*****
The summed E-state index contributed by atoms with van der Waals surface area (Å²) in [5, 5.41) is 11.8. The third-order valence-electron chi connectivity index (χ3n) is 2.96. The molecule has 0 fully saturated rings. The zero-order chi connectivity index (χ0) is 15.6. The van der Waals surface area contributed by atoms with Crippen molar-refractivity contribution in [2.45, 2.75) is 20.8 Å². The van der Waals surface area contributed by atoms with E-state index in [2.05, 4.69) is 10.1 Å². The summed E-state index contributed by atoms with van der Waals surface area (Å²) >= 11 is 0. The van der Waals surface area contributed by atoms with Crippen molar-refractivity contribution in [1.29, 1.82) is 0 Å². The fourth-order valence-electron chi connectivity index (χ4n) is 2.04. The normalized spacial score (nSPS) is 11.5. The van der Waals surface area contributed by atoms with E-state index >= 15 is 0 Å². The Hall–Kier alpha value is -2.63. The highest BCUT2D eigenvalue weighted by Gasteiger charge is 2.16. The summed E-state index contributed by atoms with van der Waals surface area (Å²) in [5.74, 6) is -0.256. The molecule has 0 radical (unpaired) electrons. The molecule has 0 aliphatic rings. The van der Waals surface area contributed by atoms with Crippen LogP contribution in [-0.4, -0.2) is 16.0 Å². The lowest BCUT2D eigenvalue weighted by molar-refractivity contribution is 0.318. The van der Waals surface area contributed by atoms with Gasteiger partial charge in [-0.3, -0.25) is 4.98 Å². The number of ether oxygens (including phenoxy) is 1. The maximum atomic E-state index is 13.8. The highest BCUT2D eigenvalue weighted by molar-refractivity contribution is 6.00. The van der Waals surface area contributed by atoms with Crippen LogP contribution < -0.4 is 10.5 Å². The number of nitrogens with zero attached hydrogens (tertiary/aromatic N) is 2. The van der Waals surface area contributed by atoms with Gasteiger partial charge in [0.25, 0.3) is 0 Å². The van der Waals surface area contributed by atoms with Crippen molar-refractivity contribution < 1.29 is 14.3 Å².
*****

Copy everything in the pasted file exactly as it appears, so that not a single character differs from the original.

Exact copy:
The summed E-state index contributed by atoms with van der Waals surface area (Å²) in [5, 5.41) is 11.8. The third-order valence-electron chi connectivity index (χ3n) is 2.96. The molecule has 0 fully saturated rings. The zero-order chi connectivity index (χ0) is 15.6. The van der Waals surface area contributed by atoms with Crippen molar-refractivity contribution in [2.45, 2.75) is 20.8 Å². The van der Waals surface area contributed by atoms with E-state index in [2.05, 4.69) is 10.1 Å². The summed E-state index contributed by atoms with van der Waals surface area (Å²) >= 11 is 0. The van der Waals surface area contributed by atoms with Crippen molar-refractivity contribution in [1.29, 1.82) is 0 Å². The fourth-order valence-electron chi connectivity index (χ4n) is 2.04. The normalized spacial score (nSPS) is 11.5. The van der Waals surface area contributed by atoms with E-state index >= 15 is 0 Å². The Hall–Kier alpha value is -2.63. The highest BCUT2D eigenvalue weighted by Gasteiger charge is 2.16. The summed E-state index contributed by atoms with van der Waals surface area (Å²) in [5.74, 6) is -0.256. The molecule has 0 radical (unpaired) electrons. The molecule has 0 aliphatic rings. The van der Waals surface area contributed by atoms with Crippen LogP contribution in [-0.4, -0.2) is 16.0 Å². The lowest BCUT2D eigenvalue weighted by molar-refractivity contribution is 0.318. The van der Waals surface area contributed by atoms with Gasteiger partial charge in [-0.3, -0.25) is 4.98 Å². The number of ether oxygens (including phenoxy) is 1. The maximum atomic E-state index is 13.8. The highest BCUT2D eigenvalue weighted by molar-refractivity contribution is 6.00. The van der Waals surface area contributed by atoms with Crippen LogP contribution < -0.4 is 10.5 Å². The number of nitrogens with zero attached hydrogens (tertiary/aromatic N) is 2. The van der Waals surface area contributed by atoms with Gasteiger partial charge in [0.25, 0.3) is 0 Å². The van der Waals surface area contributed by atoms with Crippen molar-refractivity contribution < 1.29 is 14.3 Å².